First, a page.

To foil that on iPhones and most recent Android phones, go to your phone's settings and turn off the dots, known as badges, for all but the handful of apps you care most about. These might be messaging apps you use with friends, or news services you want breaking-news alerts from. But do you really need a red dot for the 2,346 unread emails you have?

You can also turn off push notifications, app by app.

With Facebook, you'll need to go to the app's own settings to turn off the dozens of notification categories, such as "updates on your friends since you last logged in." Turning a category off will turn off dots for that category, too.

DETOX REGULARLY

It can be as simple as going to the bathroom without your phone or turning it off during meal times or even every Saturday. Leaving your phone behind helps your brain reset.

If you need a prompt on just why you should "detox," try Moment, an app that automatically tracks how much you use your iPhone or iPad each day. It's not perfect, as the timer runs anytime your screen is unlocked, even if you've stepped away. Still, the results will probably surprise you. For Android, there's an app called QualityTime.

SET A SCHEDULE

Nir Eyal, author of "Hooked: How to Build Habit-Forming Products," compares humans to lab mice in an experiment of random rewards. Mice, it turns out, respond "most voraciously to random rewards," Eyal wrote in 2012 .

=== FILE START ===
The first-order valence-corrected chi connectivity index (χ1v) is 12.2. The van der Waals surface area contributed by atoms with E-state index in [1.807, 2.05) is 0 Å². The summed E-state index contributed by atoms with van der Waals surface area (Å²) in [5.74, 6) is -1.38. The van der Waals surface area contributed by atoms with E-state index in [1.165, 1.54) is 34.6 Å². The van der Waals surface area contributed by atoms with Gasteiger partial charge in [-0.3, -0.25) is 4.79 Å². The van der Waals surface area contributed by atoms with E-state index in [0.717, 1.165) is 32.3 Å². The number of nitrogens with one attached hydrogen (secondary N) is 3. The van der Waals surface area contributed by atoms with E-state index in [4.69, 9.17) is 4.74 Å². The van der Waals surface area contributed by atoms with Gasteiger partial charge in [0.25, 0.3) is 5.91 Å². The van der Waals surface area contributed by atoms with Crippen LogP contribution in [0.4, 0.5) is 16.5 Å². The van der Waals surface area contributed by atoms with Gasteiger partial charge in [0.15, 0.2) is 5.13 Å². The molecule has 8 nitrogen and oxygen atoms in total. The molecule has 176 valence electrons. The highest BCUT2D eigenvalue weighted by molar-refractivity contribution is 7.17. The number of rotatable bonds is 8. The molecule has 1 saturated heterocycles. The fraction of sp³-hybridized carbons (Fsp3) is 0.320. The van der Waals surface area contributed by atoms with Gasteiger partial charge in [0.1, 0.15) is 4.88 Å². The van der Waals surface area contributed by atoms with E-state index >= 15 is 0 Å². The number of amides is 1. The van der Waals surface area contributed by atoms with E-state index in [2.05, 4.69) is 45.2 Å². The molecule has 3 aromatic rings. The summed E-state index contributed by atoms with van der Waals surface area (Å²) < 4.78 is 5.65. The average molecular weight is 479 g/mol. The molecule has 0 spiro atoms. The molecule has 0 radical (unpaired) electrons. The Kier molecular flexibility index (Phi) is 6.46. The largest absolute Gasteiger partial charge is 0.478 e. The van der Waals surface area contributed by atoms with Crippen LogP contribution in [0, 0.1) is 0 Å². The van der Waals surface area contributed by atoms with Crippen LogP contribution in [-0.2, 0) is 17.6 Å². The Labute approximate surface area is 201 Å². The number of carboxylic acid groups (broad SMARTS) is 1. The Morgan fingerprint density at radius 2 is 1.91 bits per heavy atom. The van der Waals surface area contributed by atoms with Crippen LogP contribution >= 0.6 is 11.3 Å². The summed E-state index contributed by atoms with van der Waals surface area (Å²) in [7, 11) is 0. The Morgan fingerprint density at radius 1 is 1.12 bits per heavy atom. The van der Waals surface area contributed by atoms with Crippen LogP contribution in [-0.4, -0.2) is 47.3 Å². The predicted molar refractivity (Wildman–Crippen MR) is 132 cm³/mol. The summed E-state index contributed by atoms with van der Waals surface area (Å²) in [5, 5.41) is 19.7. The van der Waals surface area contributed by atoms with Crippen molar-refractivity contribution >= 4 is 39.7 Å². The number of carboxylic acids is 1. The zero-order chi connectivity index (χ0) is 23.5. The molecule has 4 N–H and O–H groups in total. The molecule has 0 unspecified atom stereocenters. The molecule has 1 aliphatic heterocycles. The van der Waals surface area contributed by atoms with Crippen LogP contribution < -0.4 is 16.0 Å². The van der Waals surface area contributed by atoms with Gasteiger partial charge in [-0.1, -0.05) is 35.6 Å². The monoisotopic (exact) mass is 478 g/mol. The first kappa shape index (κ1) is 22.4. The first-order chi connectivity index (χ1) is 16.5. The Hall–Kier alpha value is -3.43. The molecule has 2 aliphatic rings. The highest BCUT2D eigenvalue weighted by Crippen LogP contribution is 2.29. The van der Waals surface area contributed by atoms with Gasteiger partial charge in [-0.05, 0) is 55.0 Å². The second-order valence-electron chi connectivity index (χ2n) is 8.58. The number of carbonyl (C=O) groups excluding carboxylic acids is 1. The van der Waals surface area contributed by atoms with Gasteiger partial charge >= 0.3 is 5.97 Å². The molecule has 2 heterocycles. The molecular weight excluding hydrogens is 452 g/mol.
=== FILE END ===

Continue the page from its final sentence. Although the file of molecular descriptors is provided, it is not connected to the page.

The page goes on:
Social media apps have perfected the art of random rewards. You don't know when you'll get a friend request, or a like, or even when you'll see a new post from a friend. Cue endless check-ins and scrolling.

Set aside a specific time each day to check Facebook — or email, or instant messages. Then resist the urge until the next scheduled time.

Along those lines, try deleting the Facebook app from your phone and check only from a computer. This could help reduce the temptation to check all day.

TURN OFF AUTOPLAY

Binge-watching might be fun sometimes, but it shouldn't be standard behavior. Services like YouTube and Netflix often play the next video automatically. Turn that off in the settings. Otherwise, it's easy to forget where time went in the middle of a "Stranger Things" binge.

GET AN ALARM CLOCK

There was a time not too long ago when we were able to wake up without our phones, using a magical device called an alarm clock. Get one.

The Center for Humane Technology suggests banishing phones from your bedside, if not the entire bedroom. This should make for better sleep, partly because the blue light emitted from your phone can delay your body's release of melatonin, which helps your body go to sleep at night. But perking up after a bedtime Facebook "like" or getting anxious after reading a news story can also disrupt your ZZZs.

So, put your phone a little further and who knows, you might even wake up and say good morning to your partner instead of checking your phone before you're even out of bed.